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*The Red Blazer Girls: The Secret Cellar* by Michael D. Beil - middle grades book review
Also by Michael D. Beil:

Summer at Forsaken Lake

The Red Blazer Girls: The Vanishing Violin
The Red Blazer Girls: The Secret Cellar
by Michael D. Beil
Ages 9-13 288 pages Knopf October 2012 Hardcover    

The Red Blazer Girls are back again, solving their fourth mystery in New York City. This time, the four friends from St. Veronica’s School find clues about the estate of an old man who had no family but built an impressive, unusual home in the heart of the city.

The adventure begins when the central character, Sophie St. Pierre, is shopping for a Christmas gift for her father. She finds a $20 bill on the street, right in front of a fortune teller. Just for laughs, Sophie has her fortune told. It is uncanny how the fortune teller knows about her past; could she also be predicting her future?

Later, Sophie finds a beautiful old fountain pen in an antique store but must wait until the auction to buy it. As she polishes up the pen at home, she finds a cryptic note rolled up inside. This clue leads the girls into an intriguing mystery about the Nine Worthy Men.

Their search for each subsequent clue takes them on an interesting adventure in which they uncover secrets with the help of some trusted adults. The clues lead to a mysterious man’s home and his amazing cellar. It is a race against time as someone else is trying to learn the secret of the cellar and the riches within before the girls can.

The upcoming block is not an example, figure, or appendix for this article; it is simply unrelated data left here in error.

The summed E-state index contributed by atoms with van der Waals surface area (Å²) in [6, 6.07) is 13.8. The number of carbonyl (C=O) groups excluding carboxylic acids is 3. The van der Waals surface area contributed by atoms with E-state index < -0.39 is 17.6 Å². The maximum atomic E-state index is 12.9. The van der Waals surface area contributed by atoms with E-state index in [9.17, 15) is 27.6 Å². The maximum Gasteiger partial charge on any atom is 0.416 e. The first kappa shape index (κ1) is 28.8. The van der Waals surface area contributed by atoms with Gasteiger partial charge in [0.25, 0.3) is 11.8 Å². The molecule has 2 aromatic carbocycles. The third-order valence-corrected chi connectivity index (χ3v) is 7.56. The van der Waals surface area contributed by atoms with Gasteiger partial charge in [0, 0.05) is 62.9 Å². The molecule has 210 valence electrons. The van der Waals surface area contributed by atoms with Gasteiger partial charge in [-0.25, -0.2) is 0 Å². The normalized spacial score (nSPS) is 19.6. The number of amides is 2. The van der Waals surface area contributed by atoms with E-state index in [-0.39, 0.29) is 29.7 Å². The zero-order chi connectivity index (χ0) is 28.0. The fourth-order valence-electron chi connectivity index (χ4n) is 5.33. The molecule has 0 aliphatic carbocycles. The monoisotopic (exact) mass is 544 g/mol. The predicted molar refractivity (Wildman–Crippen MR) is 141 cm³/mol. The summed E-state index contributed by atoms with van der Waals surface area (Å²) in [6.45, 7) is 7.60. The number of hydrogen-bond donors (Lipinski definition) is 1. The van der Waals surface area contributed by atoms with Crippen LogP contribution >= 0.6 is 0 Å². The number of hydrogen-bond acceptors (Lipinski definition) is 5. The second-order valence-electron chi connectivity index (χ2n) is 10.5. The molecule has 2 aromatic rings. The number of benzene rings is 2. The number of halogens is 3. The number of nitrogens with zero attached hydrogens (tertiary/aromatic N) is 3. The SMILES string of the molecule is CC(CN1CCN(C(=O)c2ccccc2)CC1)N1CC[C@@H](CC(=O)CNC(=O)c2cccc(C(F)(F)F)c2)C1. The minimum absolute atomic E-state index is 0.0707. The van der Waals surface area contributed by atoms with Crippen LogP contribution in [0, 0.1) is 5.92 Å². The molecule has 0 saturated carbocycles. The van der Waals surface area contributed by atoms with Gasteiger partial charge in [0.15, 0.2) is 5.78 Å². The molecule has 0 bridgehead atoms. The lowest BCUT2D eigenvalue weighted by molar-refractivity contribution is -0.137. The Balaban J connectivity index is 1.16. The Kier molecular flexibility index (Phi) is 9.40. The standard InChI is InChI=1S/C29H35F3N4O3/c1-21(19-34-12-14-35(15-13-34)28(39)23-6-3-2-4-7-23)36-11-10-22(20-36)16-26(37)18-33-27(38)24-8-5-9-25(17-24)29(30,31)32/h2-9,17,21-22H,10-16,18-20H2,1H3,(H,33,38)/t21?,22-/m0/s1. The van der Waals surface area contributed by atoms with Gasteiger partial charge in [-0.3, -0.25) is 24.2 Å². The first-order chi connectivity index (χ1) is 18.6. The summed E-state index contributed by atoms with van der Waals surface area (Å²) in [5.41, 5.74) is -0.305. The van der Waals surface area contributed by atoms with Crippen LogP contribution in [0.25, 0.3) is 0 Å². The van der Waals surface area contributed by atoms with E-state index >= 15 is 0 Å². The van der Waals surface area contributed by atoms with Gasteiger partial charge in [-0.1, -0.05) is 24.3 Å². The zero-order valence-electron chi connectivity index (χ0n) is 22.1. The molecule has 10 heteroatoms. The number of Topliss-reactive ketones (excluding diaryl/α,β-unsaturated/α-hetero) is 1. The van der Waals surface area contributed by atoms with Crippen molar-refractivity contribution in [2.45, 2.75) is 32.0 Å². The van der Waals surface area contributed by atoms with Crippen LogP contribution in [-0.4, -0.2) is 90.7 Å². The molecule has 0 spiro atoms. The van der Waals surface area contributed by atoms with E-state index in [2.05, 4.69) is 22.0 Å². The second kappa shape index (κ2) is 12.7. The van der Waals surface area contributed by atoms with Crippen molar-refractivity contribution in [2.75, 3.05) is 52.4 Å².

The central mystery in this book is particularly intriguing as it involves a missing World War II German spy, several codes and keys which unlock the clues, and villains who are difficult to frame. Side plots about the girls’ favorite coffee shop and reuniting an older couple are interesting mostly to readers familiar with the other books in the series.

The Secret Cellar is a “must-have” for owners of the first three books in the series. The series is a terrific modern choice for girls who love a good mystery. The characters are realistic, flawed and funny middle school girls. The New York setting is exciting and full of unusual characters around every corner.

The tie to World War II spy history is intriguing, but not fully developed. Beil has a way of grabbing his readers’ attention clue by clue, interspersing the central storyline with the girls’ real life middle-school escapades.

While The Secret Cellar can be enjoyed on its own, to appreciate the characters and humor, it is best read as part of the series. Recommended.
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